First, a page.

Six lessons I learned from my panic attacks in a crowded city

After visiting small cities and villages, I found myself in the second biggest city of the country. A fact that unfortunate escaped my notice when I booked a bed for two nights.

Big cities and I aren’t a good match, that I knew. And it didn’t take long before I got reminded of that fact once again.

Finding your limit

After a challenging bus ride (the bus was jam-packed with people and it became really hot) arriving in the center was a lot to take in.

So many people, noise and hustle and bustle. On the sidewalk you had to follow along in a sea of people. The adjacent street was filled with honking buses, cars and tucucs. Clean air began to feel like a distant memory.

Unsurprisingly, my senses became overloaded quickly. My sense of tolerance dwindled, thinking became more difficult and I just wanted some peace and quiet.

The result? Whenever I had to cross the city center, I had to struggle with anxiety, panic attacks and experiencing sensory overload.

Silver lining

Luckily you can learn something from any situation, no matter how crappy. Which can help you along in the future. And during that 1,5 day, I learned quite a bit.

Six lessons

  1. Choosing a hostel outside of the city center was the best decision. As that meant peaceful evenings and nights.
  1. Feeling anxious or feeling stuck in a situation (like a bus) will bring about the start of a panic attack.
  1. If distracting myself with music doesn’t help, I have to practice ‘box breathing’ until I can leave the situation or feel more calm.
    Boxbreathing for those that don’t know the term, is when you do everything for four counts; breathing in, holding your breath, breathing out and staying empty and then you start again.
  1. Refraining from getting an actual panic attack is really tiring.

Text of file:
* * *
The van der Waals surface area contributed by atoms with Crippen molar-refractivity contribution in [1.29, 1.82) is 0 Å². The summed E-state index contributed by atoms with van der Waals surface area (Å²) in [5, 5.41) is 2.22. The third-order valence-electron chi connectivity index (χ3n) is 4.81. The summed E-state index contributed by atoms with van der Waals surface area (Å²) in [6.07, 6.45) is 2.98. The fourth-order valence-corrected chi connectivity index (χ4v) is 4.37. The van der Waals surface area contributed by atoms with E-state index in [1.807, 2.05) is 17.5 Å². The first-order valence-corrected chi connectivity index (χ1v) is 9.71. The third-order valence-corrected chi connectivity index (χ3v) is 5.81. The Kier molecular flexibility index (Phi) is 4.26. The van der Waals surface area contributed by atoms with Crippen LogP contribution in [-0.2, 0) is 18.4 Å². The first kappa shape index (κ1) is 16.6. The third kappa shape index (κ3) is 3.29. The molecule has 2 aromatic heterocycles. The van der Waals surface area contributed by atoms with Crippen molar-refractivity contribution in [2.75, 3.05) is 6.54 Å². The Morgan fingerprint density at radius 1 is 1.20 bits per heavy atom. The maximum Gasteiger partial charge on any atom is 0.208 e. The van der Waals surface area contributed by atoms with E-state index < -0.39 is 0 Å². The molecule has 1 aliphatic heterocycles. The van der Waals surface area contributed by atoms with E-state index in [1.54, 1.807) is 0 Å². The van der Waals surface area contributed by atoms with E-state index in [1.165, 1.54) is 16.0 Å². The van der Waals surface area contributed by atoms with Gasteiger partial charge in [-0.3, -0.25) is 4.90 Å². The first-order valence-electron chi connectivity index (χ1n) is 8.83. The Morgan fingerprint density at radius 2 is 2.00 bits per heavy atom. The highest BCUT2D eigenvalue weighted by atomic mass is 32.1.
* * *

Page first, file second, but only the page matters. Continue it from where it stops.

1. Green spaces or quiet cafes are good places to take a break and recharge.
  1. Saying out loud that you’re struggling helps. Acknowledging that you’re getting overloaded or feel a panic attack looming, means that you can try to do something about it. And when you’re with others they can help you or try to distract you.

Back to peace and quiet

After those 1,5 days I was extremely happy to leave the city. And from now on I’ll double my efforts in avoiding places with so many people.

Do you also suffer from panic attacks or experiencing sensory overload? What are the things that help you?

2 Replies to “Six lessons I learned from my panic attacks in a crowded city”

  1. Hi Evie, I also have problems on a crowded bus (in Stockholm where I live) and I also do ‘box breathing’ and I focus on the front of the bus where I can see out, and I also pray for the people on the bus. This gets my focus off of myself. Glad you are able to travel! I will be flying to Oregon, in the US in May for my Mom’s 88th birthday, and a first trip in 6 years since my TBI. (deep breathe) Hoping all goes well!
    Wishing you a day filled with joy! Delores

    1. Thanks! Next time I’m going to try to think about the other people on the bus, that’s quite a good idea. 🙂
      I really hope and wish that your trip to the US will go well! And very early congratulations with your mum’s birthday. That will be a special celebration! All the best!

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